Klingman & Associates, LLC

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Klingman Insights

Silicon Valley Bank Shutdown – Account Insurance Coverage
March 12, 2023

Shortly before noon on Friday, regulators from the FDIC shut down Silicon Valley Bank (SVB) and placed it into receivership. This situation developed very quickly and surprised the markets. Although it was a “regional” bank, SVB’s $209 billion in assets made it the 16th largest bank in the United States at the time of its collapse. It is the largest bank failure since the collapse of Washington Mutual in 2008 at the height of the Great Financial Crisis.

It’s important to point out that Silicon Valley Bank had a fairly unique business model in the banking industry. Unlike most regional banks that loan money to a mix of local residents, small businesses, and larger corporations, SVB primarily lent to a select group of companies – tech startups and venture-backed corporations – and their founders/owners. As these companies thrived over the last number of years, Silicon Valley Bank grew from a small regional lender to one of the 20 largest banks in the U.S.

But beginning in 2022, SVB’s assets (loans and securities) and liabilities (e.g. deposits) became imbalanced. As venture-backed companies began to struggle, SVB’s concentrated deposit base started to “dry up,” with many customers drawing down their cash. To meet these withdrawals, SVB was forced to liquidate its assets. Based on the significant losses realized from these sales, it became evident that SVB had invested billions of its newly found deposits into long-term bonds at historically low interest rates. As interest rates rose throughout 2022 and into 2023, those bonds became much less valuable. Many businesses and large venture capital firms decided that it would be safer to move their assets out of SVB. This triggered a catastrophic “bank run” as customers raced to withdraw their deposits, ultimately forcing the FDIC to step in Friday afternoon to take control and protect depositors as best as possible.

As we are preparing to send out this email there are reports that the Federal Reserve and the Treasury Department will create a new Bank Term Funding Program (BTFP) aimed at safeguarding institutions affected by the market instability of the SVB failure. As such, we expect the impact on the financial markets to be short term.

That said, our team has fielded a number of questions from clients and friends who are concerned about the safety of their assets, regardless of where they are held, in light of what is happening with SVB. This situation offers a painful reminder of why we advise clients to never keep more than $250,000 in a bank account. With a bank deposit, you are loaning money to the bank. The bank takes your money and makes loans and tries to earn a profit on the spread between what it charges on a loan and what it pays you on your deposit. With a bank account, you are insured by the government (FDIC) up to $250,000 per account. Anything above that is an unsecured loan to the bank and is at risk if the bank collapses – these are the “unsecured depositors” you may have read about in the context of SVB.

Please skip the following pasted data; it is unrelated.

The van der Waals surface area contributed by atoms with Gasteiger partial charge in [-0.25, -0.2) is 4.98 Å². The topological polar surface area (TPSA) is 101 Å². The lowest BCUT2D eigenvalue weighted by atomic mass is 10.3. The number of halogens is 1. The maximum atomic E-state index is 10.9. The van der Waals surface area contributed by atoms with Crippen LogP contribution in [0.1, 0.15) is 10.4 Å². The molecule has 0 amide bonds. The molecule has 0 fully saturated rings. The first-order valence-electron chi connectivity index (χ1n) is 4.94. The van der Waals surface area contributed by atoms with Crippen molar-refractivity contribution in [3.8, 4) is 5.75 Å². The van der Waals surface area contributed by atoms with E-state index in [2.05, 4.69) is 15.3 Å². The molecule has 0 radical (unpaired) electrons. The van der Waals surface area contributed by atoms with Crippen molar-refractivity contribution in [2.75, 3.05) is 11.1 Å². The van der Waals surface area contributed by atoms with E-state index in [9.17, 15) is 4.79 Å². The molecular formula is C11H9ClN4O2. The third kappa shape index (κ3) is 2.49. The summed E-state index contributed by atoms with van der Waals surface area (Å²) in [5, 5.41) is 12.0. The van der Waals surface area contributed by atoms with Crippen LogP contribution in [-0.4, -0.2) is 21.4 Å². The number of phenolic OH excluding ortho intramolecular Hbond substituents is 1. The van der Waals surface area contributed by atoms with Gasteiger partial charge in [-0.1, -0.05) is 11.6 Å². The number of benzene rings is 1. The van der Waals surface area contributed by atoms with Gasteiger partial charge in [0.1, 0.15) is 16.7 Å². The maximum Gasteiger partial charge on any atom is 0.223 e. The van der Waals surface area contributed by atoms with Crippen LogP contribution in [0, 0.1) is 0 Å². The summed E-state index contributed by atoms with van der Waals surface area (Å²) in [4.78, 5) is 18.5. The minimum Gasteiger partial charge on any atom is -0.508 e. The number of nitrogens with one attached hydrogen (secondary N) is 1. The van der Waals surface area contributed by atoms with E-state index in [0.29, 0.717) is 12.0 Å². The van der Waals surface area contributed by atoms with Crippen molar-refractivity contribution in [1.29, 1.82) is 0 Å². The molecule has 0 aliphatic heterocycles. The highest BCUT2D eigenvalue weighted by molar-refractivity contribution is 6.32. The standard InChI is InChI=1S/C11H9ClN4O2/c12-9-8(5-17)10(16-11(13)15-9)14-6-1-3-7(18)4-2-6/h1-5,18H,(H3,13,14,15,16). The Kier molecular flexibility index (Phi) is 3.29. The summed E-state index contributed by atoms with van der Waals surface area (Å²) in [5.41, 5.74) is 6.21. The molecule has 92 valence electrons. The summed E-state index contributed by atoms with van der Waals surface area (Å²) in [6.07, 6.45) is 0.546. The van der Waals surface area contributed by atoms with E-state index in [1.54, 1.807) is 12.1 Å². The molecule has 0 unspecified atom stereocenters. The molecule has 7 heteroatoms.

A bank account is very different from a brokerage account. The accounts our clients have at one of our two primary custodians, Raymond James and Charles Schwab, are brokerage accounts. Our clients have not lent their money to Raymond James Bank or to Schwab other than small cash balances well below the $250,000 FDIC limit. We are investing in ETFs, stocks, bonds, and mutual funds that are held by the custodian. The value of those securities go up and down with the markets, but if Raymond James or Schwab themselves were to get into trouble, your accounts are covered by SIPC insurance that would provide protection and allow your segregated securities to be transferred to another brokerage firm. Any larger cash balances in your accounts are invested in institutional money market accounts or treasury bills.

We will continue to monitor the situation with SVB as the story inevitably unfolds this week. As always, if you have any questions specific to your own portfolio or financial plan, don’t hesitate to reach out to anyone on our team.